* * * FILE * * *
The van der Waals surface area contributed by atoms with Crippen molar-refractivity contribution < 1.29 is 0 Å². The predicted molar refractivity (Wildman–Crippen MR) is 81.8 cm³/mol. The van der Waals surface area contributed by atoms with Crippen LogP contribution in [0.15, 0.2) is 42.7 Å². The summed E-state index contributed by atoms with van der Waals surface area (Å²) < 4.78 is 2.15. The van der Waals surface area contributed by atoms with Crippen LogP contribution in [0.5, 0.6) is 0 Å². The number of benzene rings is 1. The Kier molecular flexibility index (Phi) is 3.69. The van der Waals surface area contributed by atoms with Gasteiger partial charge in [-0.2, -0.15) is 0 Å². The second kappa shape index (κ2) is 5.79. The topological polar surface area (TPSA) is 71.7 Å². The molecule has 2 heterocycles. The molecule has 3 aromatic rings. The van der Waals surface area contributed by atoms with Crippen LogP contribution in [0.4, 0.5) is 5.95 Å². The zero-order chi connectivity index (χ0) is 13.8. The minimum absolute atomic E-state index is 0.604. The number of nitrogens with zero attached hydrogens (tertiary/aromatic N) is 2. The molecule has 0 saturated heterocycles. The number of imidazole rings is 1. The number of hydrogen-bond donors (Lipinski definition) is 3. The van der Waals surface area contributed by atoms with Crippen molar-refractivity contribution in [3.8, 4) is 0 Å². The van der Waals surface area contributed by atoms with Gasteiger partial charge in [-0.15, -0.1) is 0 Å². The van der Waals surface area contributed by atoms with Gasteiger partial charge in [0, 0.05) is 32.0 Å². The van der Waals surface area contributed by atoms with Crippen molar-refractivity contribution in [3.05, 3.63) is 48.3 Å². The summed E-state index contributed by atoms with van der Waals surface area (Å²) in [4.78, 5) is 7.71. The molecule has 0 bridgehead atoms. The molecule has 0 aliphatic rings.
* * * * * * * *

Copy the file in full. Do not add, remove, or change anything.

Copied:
The van der Waals surface area contributed by atoms with Crippen molar-refractivity contribution < 1.29 is 0 Å². The predicted molar refractivity (Wildman–Crippen MR) is 81.8 cm³/mol. The van der Waals surface area contributed by atoms with Crippen LogP contribution in [0.15, 0.2) is 42.7 Å². The summed E-state index contributed by atoms with van der Waals surface area (Å²) < 4.78 is 2.15. The van der Waals surface area contributed by atoms with Crippen LogP contribution in [0.5, 0.6) is 0 Å². The number of benzene rings is 1. The Kier molecular flexibility index (Phi) is 3.69. The van der Waals surface area contributed by atoms with Gasteiger partial charge in [-0.2, -0.15) is 0 Å². The second kappa shape index (κ2) is 5.79. The topological polar surface area (TPSA) is 71.7 Å². The molecule has 2 heterocycles. The molecule has 3 aromatic rings. The van der Waals surface area contributed by atoms with Crippen LogP contribution in [0.4, 0.5) is 5.95 Å². The zero-order chi connectivity index (χ0) is 13.8. The minimum absolute atomic E-state index is 0.604. The number of nitrogens with zero attached hydrogens (tertiary/aromatic N) is 2. The molecule has 0 saturated heterocycles. The number of imidazole rings is 1. The number of hydrogen-bond donors (Lipinski definition) is 3. The van der Waals surface area contributed by atoms with Crippen molar-refractivity contribution in [3.8, 4) is 0 Å². The van der Waals surface area contributed by atoms with Gasteiger partial charge in [-0.15, -0.1) is 0 Å². The van der Waals surface area contributed by atoms with Gasteiger partial charge in [0, 0.05) is 32.0 Å². The van der Waals surface area contributed by atoms with Crippen molar-refractivity contribution in [3.05, 3.63) is 48.3 Å². The summed E-state index contributed by atoms with van der Waals surface area (Å²) in [4.78, 5) is 7.71. The molecule has 0 bridgehead atoms. The molecule has 0 aliphatic rings.